8. https://ripple.com/ripplenet/ 78 partners listed... make that 42. Is this complete? Are any of them new?
  9. https://www.forbes.com/sites/jasonbloomberg/2018/09/09/enterprise-blockchain-struggles-to-carve-out-a-niche/#116ff9d1600a Interesting take on the state of blockchain. For once a Forbes contributor that isn't a Bitcoin maximalist, and is actually forecasting its doom for the very reason (decentralization) people like Laura Shin are saying it will succeed over XRP. He's pretty hard on XRP though. Although not directly mentioning it, he talks about the speculative nature of most tokens (XRP included) will prevent them from ever having any value - early investors selling and depressing the price of most tokens will prohibit adoption & use. He only mentions Ripple, and spends much more time talking about IBM/Stellar and the introduction of 'StableCoin' on the Stellar blockchain. Overall it's more thoughtful than the usual pieces put out by Forbes, but there's one point he's trying to make that leaves me scratching my head: HUH??? What about ILP? I would love to hear in greater detail as to how he arrived at this conclusion. Yes, there is a lot of hype in this space, but to me, preventing value from copying itself the way information does on the internet is a pretty big problem. And when it is solved, that disruption may not be felt as much in the "West", but there are billions of people whose lives will be changed (hopefully) in a good way. I guess time will tell...
  10. I'm not finding much either, but it may be that she spent a decent amount of time representing shareholders against corporations. From Judicial Profile: https://www.law.com/therecorder/almID/900005430449/Judicial-Profile-Marie-Weiner/?slreturn=20180725121740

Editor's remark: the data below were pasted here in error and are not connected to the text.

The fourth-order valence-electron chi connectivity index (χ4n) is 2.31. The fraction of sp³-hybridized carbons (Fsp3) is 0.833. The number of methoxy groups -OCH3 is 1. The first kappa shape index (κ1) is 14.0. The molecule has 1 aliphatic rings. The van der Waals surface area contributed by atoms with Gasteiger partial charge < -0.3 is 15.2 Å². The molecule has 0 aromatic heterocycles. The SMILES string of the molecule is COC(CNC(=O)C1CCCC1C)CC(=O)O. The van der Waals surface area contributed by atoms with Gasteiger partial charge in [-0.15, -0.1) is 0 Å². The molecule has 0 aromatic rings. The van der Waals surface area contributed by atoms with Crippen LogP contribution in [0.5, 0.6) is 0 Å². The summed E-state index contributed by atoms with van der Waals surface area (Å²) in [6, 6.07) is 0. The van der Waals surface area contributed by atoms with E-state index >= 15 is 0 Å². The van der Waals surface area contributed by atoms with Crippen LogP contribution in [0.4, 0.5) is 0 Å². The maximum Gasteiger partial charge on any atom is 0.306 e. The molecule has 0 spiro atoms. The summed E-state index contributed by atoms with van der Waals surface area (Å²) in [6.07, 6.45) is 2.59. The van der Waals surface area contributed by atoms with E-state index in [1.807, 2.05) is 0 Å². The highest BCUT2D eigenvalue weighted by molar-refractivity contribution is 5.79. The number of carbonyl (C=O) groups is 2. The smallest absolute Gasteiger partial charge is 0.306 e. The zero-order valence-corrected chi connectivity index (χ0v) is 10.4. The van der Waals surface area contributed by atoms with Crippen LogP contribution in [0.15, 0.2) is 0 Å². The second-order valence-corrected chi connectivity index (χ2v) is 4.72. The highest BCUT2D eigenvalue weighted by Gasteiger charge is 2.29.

11. So now Breitbart wants Bitcoin to be the alt-right's darling and XRP is a 'libcoin'? Fine. I don't care. Call me a 'liberal'. A soon to be very rich liberal.
  12. Maybe they're dropping knowledge like Galileo dropped the orange...
  13. @brjXRP17 posted about state vs. federal on another thread w/ an excellent article explaining it: https://www.jdsupra.com/legalnews/race-to-the-state-courthouse-how-the-62544/ "The most significant difference in [US] state court is the lack of a meaningful motion to dismiss procedure. In many state courts, the pleading standard for falsity is far lower.... requiring no more than notice pleading. Indeed, as in many states, California’s notice pleading standard does not even incorporate the “plausibility” requirement.... Naturally, this means that significantly fewer Securities Act claims are dismissed at the pleading stage in state courts than in federal courts." My guess is that Ripple's plan is to get the case moved to federal, then move to dismiss. This is probably why the Tezos case that Coffey is also a part of, which was initially filed in Florida, was withdrawn and re-filed in CA.
  14. The flippening was originally termed for ETH, but I guess it applies to XRP as well. As for zerpening, you should ask @RegalChicken - it all started here:
  15. Speaking of Edison and Tesla, they sure made mistakes. And who came out on top? J.P. Morgan.